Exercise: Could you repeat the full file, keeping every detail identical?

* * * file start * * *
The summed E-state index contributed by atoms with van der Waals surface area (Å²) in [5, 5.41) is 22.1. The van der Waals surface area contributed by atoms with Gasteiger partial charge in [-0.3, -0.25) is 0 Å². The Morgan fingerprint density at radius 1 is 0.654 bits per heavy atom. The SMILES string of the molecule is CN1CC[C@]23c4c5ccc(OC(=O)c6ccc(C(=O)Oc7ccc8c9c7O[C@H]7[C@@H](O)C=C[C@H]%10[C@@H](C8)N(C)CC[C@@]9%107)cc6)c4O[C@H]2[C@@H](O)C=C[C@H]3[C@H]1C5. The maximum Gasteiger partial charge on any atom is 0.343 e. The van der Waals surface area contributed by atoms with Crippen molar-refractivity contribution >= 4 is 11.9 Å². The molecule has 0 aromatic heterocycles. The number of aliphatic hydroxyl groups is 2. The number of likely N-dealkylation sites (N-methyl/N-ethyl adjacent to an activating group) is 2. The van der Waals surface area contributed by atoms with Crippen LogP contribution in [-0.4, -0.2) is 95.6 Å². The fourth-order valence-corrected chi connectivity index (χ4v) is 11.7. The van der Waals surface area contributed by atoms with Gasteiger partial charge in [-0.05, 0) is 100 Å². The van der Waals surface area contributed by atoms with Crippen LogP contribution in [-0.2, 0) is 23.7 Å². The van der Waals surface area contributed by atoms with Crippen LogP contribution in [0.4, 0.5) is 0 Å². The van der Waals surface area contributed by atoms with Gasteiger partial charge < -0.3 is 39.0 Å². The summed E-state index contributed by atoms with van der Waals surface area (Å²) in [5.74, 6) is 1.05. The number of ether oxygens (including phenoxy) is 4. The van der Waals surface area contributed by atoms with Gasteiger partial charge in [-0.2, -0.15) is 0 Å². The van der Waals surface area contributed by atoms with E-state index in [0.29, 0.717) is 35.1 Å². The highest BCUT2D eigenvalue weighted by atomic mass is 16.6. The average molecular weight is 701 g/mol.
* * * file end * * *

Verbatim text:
The summed E-state index contributed by atoms with van der Waals surface area (Å²) in [5, 5.41) is 22.1. The van der Waals surface area contributed by atoms with Gasteiger partial charge in [-0.3, -0.25) is 0 Å². The Morgan fingerprint density at radius 1 is 0.654 bits per heavy atom. The SMILES string of the molecule is CN1CC[C@]23c4c5ccc(OC(=O)c6ccc(C(=O)Oc7ccc8c9c7O[C@H]7[C@@H](O)C=C[C@H]%10[C@@H](C8)N(C)CC[C@@]9%107)cc6)c4O[C@H]2[C@@H](O)C=C[C@H]3[C@H]1C5. The maximum Gasteiger partial charge on any atom is 0.343 e. The van der Waals surface area contributed by atoms with Crippen molar-refractivity contribution >= 4 is 11.9 Å². The molecule has 0 aromatic heterocycles. The number of aliphatic hydroxyl groups is 2. The number of likely N-dealkylation sites (N-methyl/N-ethyl adjacent to an activating group) is 2. The van der Waals surface area contributed by atoms with Crippen LogP contribution in [-0.4, -0.2) is 95.6 Å². The fourth-order valence-corrected chi connectivity index (χ4v) is 11.7. The van der Waals surface area contributed by atoms with Gasteiger partial charge in [-0.05, 0) is 100 Å². The van der Waals surface area contributed by atoms with Crippen LogP contribution in [-0.2, 0) is 23.7 Å². The van der Waals surface area contributed by atoms with Crippen LogP contribution in [0.4, 0.5) is 0 Å². The van der Waals surface area contributed by atoms with Gasteiger partial charge < -0.3 is 39.0 Å². The summed E-state index contributed by atoms with van der Waals surface area (Å²) in [5.74, 6) is 1.05. The number of ether oxygens (including phenoxy) is 4. The van der Waals surface area contributed by atoms with Gasteiger partial charge in [-0.2, -0.15) is 0 Å². The van der Waals surface area contributed by atoms with E-state index in [0.29, 0.717) is 35.1 Å². The highest BCUT2D eigenvalue weighted by atomic mass is 16.6. The average molecular weight is 701 g/mol.